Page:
LAKEVILLE, Ind. – Most people remember their years in high school, maybe even college, and what better way to remember than looking through old yearbooks.
But is 2020 really the year these kids want to remember? A high school in Lakeville gives a twist to the story.
“I almost love to help document the history of our school because it will be here forever,” said Megan Kurzhal, editor of the LaVille High School Yearbook.
Leafing through the old directories…. is a stark reminder.
“How different the year is,” said Jozee King Cook, editor of the LaVille High School yearbook.
A year that has been anything but normal.
“With masks and stuff you can see their social distancing in the photos, and with sport you can see the stalls are a little empty, and we also put that in our copy on our pages, we’re talking about the how the team has dealt with covid this year and if they’ve missed any games because of quarantine or something, you can definitely tell this year is different just by opening the book, ”he said. said King Cook.
For King Cook and Kurzhal, creating a book that students will cherish for decades has been a challenge.
Cancellations of events …
“Not being able to attend events to take photos due to limited capacity,” King Cook said.
“When students wear masks, it is difficult to identify them because like half of their face is covered,” Kurzhal said.
To just not be able to see everyone’s smiling faces.
“With the students being virtual, it’s really hard to get a lot of coverage of kids in the directory, so we have the same students over and over again for each thing, whereas we have a lot of virtual students this year, so there is really hard to try. and include them in the book, ”she said. “We try to make sure that we have as many children as possible in the book, and we try to make sure that we get a good image like the photo of their face rather than their behind.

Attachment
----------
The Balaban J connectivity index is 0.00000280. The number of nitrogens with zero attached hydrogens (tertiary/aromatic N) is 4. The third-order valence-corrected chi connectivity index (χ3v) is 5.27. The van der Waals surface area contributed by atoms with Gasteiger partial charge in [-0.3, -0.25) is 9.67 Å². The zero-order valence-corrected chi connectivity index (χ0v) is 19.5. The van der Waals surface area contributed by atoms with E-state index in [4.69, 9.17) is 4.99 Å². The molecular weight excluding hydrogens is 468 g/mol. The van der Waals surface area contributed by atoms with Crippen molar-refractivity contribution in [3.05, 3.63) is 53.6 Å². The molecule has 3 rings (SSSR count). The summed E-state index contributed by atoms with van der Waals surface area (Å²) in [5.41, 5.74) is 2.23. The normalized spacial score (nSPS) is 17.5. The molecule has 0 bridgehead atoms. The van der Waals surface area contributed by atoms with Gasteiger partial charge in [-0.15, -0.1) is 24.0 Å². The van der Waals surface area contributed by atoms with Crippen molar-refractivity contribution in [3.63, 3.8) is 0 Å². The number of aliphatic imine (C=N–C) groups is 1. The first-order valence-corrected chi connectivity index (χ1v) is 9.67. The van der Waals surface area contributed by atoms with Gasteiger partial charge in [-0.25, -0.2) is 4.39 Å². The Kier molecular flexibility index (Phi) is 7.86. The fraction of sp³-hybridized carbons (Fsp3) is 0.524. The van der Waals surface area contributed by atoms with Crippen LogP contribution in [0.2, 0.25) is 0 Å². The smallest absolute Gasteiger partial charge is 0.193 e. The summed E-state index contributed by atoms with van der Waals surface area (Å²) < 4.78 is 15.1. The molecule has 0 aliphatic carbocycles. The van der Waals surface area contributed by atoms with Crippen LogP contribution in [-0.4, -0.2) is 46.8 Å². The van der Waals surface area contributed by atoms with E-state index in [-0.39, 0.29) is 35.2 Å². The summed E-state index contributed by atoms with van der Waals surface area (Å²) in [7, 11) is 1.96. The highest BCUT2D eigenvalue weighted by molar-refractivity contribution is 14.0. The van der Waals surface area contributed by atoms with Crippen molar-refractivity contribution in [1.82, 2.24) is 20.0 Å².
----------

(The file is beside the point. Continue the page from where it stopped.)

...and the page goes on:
So what could they do with a year-round directory like no other?
“We also couldn’t really like, understand what kind of theme we were going to adopt because we didn’t want it to be very negative because everything is already really sad and everything,” King Cook said.
Instead of accepting this year as a lost cause, the directory team decided to make the uncertainty their own.
“So we’ve taken a positive turn and made it uncertain, but certain. And that’s kind of what our theme statement is that we don’t know how the year is going to go but we’re sure we’re going be able to make the most of it, ”she said.
It means bright colors.
“The colors are very poppy and in the 70s there are a lot of flowers and cool like groovy fonts like blue pink oranges,” she said.
And the positivity ran through the 128 pages.
“I feel like you just feel like a happy feeling looking through the book,” Kurzhal said.
“We also use very positive language with our theme, we say that even though we couldn’t do it, we still got to enjoy the moments we had together and we are grateful that we were able to come to mark with each other and seeing each other, and we could still play sports, although it was a little different, ”King Cook said.
“Looking back, I would like to see a positive memory because this year has been so difficult for a lot of students, like being able to see the positive and I think it is going to be really useful for a lot of kids and remember how the year went, ”Kurzhal said.
Fundraising was also an issue, leading the directory staff to get creative. King Cook said they are already working on creating fundraisers for next year so they can support funds missed in ads this year.